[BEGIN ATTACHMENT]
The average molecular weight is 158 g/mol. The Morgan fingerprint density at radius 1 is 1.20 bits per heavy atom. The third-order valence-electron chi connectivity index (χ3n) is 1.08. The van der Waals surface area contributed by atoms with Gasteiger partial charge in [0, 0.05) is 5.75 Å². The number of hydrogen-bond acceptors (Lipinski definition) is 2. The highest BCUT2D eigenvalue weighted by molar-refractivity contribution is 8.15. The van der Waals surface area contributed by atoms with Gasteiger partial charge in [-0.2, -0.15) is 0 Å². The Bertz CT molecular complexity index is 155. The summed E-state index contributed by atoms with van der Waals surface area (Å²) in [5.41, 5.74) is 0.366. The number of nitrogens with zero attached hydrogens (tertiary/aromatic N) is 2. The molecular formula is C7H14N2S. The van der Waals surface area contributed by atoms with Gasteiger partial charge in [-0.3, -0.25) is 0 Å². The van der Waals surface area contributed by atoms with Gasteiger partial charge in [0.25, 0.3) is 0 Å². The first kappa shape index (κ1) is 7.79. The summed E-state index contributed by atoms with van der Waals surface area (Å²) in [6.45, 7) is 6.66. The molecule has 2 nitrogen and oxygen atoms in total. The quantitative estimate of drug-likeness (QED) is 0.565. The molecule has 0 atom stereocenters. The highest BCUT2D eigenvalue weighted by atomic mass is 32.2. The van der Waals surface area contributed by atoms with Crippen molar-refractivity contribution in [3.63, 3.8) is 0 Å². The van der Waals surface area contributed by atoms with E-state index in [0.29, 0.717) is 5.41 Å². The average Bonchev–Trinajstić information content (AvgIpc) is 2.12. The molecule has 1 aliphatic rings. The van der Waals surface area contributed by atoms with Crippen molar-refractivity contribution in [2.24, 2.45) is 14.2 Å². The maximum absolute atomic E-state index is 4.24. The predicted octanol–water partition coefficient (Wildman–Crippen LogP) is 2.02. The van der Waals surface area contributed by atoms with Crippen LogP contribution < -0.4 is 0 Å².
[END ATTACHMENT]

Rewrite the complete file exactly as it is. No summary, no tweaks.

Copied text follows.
The average molecular weight is 158 g/mol. The Morgan fingerprint density at radius 1 is 1.20 bits per heavy atom. The third-order valence-electron chi connectivity index (χ3n) is 1.08. The van der Waals surface area contributed by atoms with Gasteiger partial charge in [0, 0.05) is 5.75 Å². The number of hydrogen-bond acceptors (Lipinski definition) is 2. The highest BCUT2D eigenvalue weighted by molar-refractivity contribution is 8.15. The van der Waals surface area contributed by atoms with Gasteiger partial charge in [-0.2, -0.15) is 0 Å². The Bertz CT molecular complexity index is 155. The summed E-state index contributed by atoms with van der Waals surface area (Å²) in [5.41, 5.74) is 0.366. The number of nitrogens with zero attached hydrogens (tertiary/aromatic N) is 2. The molecular formula is C7H14N2S. The van der Waals surface area contributed by atoms with Gasteiger partial charge in [-0.3, -0.25) is 0 Å². The van der Waals surface area contributed by atoms with Gasteiger partial charge in [0.25, 0.3) is 0 Å². The first kappa shape index (κ1) is 7.79. The summed E-state index contributed by atoms with van der Waals surface area (Å²) in [6.45, 7) is 6.66. The molecule has 2 nitrogen and oxygen atoms in total. The quantitative estimate of drug-likeness (QED) is 0.565. The molecule has 0 atom stereocenters. The highest BCUT2D eigenvalue weighted by atomic mass is 32.2. The van der Waals surface area contributed by atoms with Crippen molar-refractivity contribution in [3.63, 3.8) is 0 Å². The van der Waals surface area contributed by atoms with E-state index in [0.29, 0.717) is 5.41 Å². The average Bonchev–Trinajstić information content (AvgIpc) is 2.12. The molecule has 1 aliphatic rings. The van der Waals surface area contributed by atoms with Crippen molar-refractivity contribution in [2.24, 2.45) is 14.2 Å². The maximum absolute atomic E-state index is 4.24. The predicted octanol–water partition coefficient (Wildman–Crippen LogP) is 2.02. The van der Waals surface area contributed by atoms with Crippen LogP contribution < -0.4 is 0 Å².